by José Olivarez
i even went to college. but i studied African American Studies which is not The Law or The Medicine or The Business. my mom still loved me. so i invented her sadness & asked her to hold it like a bouquet of fake flowers. she laughed through it all. i didn’t understand. wasn’t immigration a burden? what about the life you left, i asked my mom. she planted flowers in the backyard. only house on the block with flowers. foreclosure came like a cold wind. it took her flowers. but that was a season. new house, bigger garden. mijo, go get some tomates from the yard is something my mom really says. i tried to be a good Mexican son. went to a good college & learned depression isn’t just for white people. i tried to be a good Mexican son, but not that hard. sometimes, my mom’s texts get dusty before i answer. even worse, i never share the Jesus Christ memes she sends me on Facebook. if there is a hell, i’m going express. i hope they have wifi. i hope i remember to share my mom’s Jesus Christ memes. maybe god believes in second chances. but i doubt it. i tried to be a good Mexican son. i came home for the holidays still a disappointment. no million-dollar job or grandkids. Spanish deteriorating. English getting more vulgar. i tried to be a good Mexican son, but i kept fucking it up. my mom still loves me, her bad Mexican son, even when i can’t understand her blessings. she makes me kiss her on the cheek before i leave the house. she tells me to quiet down when she’s watching her novelas. she asks me if i’m okay. she tells me i’m getting so skinny & i need to eat more frijoles. she has the pot ready. i try to be a good Mexican son, but all i know how to do is sit down for a good second & leave before a bad one.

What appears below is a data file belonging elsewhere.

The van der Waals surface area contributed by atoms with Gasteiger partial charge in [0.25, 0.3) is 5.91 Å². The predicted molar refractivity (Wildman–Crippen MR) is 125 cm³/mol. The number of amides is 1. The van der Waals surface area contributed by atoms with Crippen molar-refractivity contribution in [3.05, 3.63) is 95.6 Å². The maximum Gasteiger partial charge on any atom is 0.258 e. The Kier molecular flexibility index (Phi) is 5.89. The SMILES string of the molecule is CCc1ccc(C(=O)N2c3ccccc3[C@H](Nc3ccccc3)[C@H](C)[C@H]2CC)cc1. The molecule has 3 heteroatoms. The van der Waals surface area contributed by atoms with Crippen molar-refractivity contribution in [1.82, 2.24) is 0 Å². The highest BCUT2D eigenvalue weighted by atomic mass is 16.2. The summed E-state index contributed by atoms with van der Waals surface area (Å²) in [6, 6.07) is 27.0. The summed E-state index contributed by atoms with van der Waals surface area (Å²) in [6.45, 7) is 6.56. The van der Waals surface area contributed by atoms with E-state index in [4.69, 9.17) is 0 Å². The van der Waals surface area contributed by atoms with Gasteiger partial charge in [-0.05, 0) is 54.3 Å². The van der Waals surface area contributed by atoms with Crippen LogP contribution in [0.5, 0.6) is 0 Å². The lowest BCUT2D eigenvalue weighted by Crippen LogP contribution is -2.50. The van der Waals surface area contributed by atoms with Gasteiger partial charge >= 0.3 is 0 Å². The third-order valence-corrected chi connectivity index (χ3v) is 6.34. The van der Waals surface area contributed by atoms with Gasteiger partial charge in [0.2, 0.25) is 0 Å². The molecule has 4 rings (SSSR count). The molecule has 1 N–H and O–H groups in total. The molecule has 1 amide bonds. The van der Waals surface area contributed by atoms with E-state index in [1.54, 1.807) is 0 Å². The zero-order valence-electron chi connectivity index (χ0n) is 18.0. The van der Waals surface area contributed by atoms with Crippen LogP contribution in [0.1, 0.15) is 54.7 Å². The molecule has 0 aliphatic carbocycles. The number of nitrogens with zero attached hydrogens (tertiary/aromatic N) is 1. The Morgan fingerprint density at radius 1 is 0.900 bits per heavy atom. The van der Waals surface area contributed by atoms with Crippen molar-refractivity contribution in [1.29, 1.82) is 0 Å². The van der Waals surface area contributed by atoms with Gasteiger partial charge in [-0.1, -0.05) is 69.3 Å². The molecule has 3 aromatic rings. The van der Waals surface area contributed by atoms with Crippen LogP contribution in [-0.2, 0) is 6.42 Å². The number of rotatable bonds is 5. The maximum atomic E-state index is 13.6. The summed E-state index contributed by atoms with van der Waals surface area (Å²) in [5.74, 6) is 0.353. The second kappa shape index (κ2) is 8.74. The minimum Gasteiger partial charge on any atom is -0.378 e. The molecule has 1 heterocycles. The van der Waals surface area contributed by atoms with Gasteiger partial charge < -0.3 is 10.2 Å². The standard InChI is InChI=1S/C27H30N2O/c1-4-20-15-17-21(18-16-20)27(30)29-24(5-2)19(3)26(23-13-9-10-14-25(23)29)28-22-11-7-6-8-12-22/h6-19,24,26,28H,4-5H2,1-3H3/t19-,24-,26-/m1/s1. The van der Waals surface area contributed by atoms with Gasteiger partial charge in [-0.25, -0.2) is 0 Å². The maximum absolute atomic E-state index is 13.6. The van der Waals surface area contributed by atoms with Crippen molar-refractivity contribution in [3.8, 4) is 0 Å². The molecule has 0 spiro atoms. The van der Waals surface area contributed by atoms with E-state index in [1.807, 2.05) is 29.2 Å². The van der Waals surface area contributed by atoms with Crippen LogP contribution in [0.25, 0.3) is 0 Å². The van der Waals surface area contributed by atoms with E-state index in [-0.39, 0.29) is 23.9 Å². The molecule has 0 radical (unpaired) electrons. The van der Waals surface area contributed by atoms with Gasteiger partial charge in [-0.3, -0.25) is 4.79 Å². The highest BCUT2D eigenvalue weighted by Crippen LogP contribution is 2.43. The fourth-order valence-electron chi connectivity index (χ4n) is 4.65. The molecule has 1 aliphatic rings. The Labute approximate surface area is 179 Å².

José Olivarez is the son of Mexican immigrants. A recipient of fellowships from Canto Mundo, Poets House, the Bronx Council on the Arts, the Poetry Foundation, & the Conversation Literary Festival, his work has been published in the BreakBeat Poets, the Adroit Journal, The Rumpus, & Hyperallergic, among other places. His debut book of poems, Citizen Illegal, will be released in September 2018 from Haymarket Books. He lives in Chicago.
This poem appears in our 25th Anniversary Issue